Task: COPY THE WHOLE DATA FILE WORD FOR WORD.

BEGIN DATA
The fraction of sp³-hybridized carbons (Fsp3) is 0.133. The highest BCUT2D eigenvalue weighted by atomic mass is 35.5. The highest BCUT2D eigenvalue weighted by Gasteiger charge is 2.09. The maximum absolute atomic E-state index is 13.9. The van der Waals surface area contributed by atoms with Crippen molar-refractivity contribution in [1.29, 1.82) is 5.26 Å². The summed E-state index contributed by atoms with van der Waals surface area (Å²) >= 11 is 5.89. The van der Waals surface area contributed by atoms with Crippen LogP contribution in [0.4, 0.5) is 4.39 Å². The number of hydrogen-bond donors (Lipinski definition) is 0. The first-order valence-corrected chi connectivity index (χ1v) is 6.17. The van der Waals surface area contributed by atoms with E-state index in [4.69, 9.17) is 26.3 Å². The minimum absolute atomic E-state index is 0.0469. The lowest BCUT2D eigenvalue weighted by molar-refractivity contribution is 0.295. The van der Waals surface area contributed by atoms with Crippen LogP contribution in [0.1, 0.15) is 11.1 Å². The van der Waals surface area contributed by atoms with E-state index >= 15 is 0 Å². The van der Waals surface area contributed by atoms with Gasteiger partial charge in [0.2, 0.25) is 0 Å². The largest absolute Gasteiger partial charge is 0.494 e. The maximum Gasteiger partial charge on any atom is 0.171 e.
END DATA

The fraction of sp³-hybridized carbons (Fsp3) is 0.133. The highest BCUT2D eigenvalue weighted by atomic mass is 35.5. The highest BCUT2D eigenvalue weighted by Gasteiger charge is 2.09. The maximum absolute atomic E-state index is 13.9. The van der Waals surface area contributed by atoms with Crippen molar-refractivity contribution in [1.29, 1.82) is 5.26 Å². The summed E-state index contributed by atoms with van der Waals surface area (Å²) >= 11 is 5.89. The van der Waals surface area contributed by atoms with Crippen LogP contribution in [0.4, 0.5) is 4.39 Å². The number of hydrogen-bond donors (Lipinski definition) is 0. The first-order valence-corrected chi connectivity index (χ1v) is 6.17. The van der Waals surface area contributed by atoms with E-state index in [4.69, 9.17) is 26.3 Å². The minimum absolute atomic E-state index is 0.0469. The lowest BCUT2D eigenvalue weighted by molar-refractivity contribution is 0.295. The van der Waals surface area contributed by atoms with Crippen LogP contribution in [0.1, 0.15) is 11.1 Å². The van der Waals surface area contributed by atoms with E-state index >= 15 is 0 Å². The van der Waals surface area contributed by atoms with Gasteiger partial charge in [0.2, 0.25) is 0 Å². The largest absolute Gasteiger partial charge is 0.494 e. The maximum Gasteiger partial charge on any atom is 0.171 e.